Citysong at Soho Theatre and an interesting question about writing groups.

Fascinating day yesterday. First – I found a way to resolve problems in my new short story – previously named My Career as a Pianist. This story started life 7 years ago in a rushed and over-written way as a misplaced effort to respond to a call out from Manchester writers Sherry Ashworth and Anjum Malik. They wanted to bring out an anthology of writing by Jewish and Muslim women. Not sure what if anything became of it, but the characters in the story, as characters do, never quite left me alone. `What have you done to us` they kept asking me, or `And what will become of us, in the end?`

The story is now called Hazel Torrington, and yesterday I changed it from first person to third person. So fascinating – how that changes the entire perspective of a piece of writing.

On the topic of perspective. My new writing group, starting at Trinity Church, Nether Street, N3, on September 12th, is attracting interest. Yesterday a fascinating correspondence with a writer who has years of experience writing blogs etcetera in her mother-tongue, and wants now to branch out into short stories – in the mother-tongue, which is a very long way from English. Can she come to the group to learn about how stories are written, and then go away and write them in a language I can`t read one word of? I hope to meet with this would-be short story writer because her request seems so unusual, and so heartfelt. The person of course remains anonymous until/unless I get permission to use a name.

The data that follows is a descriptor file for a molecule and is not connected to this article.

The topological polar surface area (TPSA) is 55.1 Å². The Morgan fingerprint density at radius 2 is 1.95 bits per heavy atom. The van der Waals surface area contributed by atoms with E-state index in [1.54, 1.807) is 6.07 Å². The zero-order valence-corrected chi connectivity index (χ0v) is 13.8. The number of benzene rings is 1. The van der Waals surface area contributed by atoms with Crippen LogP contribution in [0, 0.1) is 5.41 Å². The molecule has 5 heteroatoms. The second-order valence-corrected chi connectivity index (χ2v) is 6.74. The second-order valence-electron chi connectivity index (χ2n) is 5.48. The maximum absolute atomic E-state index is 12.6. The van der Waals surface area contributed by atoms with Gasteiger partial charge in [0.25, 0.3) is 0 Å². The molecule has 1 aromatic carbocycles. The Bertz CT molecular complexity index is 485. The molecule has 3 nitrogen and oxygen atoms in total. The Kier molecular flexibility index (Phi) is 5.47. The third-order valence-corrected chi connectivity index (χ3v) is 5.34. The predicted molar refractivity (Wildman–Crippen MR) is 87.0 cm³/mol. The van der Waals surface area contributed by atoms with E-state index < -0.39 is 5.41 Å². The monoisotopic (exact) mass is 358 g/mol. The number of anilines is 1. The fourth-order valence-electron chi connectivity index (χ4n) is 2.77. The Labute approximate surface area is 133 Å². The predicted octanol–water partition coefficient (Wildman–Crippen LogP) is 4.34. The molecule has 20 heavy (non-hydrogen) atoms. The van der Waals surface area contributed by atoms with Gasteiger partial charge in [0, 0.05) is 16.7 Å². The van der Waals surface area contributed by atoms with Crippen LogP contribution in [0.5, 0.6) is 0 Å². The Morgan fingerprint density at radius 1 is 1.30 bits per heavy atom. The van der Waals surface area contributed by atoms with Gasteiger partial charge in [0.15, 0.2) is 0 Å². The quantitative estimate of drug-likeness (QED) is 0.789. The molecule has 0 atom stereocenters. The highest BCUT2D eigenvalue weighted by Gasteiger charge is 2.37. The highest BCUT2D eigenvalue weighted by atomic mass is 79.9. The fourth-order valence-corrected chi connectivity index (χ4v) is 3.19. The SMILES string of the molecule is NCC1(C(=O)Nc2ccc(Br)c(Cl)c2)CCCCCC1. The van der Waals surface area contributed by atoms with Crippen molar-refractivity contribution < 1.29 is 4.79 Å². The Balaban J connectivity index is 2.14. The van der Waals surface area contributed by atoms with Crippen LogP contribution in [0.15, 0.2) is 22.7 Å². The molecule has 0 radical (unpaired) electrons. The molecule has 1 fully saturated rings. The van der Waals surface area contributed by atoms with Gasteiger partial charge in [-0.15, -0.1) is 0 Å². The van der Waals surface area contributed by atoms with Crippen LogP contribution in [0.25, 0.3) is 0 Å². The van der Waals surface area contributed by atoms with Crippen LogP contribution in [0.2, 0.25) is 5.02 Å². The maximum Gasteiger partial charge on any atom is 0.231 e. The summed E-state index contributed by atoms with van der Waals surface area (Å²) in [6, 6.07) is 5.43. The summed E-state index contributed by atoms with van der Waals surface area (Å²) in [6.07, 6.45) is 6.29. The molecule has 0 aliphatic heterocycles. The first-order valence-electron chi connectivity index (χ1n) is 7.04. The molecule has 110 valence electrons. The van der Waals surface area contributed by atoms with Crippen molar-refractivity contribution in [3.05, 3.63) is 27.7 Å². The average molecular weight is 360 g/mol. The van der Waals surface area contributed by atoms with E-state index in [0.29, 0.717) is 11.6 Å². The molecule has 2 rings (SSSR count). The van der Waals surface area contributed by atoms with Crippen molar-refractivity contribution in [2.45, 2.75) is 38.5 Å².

Finally – went last night to a stunningly colourful evening of performance poetry. Except that it was sold as a play, and one that has won the Verity Bargate Award. Citysong, at Soho Theatre. Dazzling acting, direction, music, language. A wordsmith from Dublin with a real future. The problem for me – call me old-fashioned, and you probably will! – was the absence of character-driven scenes, relationships, story-lines, that kind of stuff.

Now back to Hazel Torrington, to see if she objects to my distancing myself somewhat from her rather brittle personality and inadequate piano playing.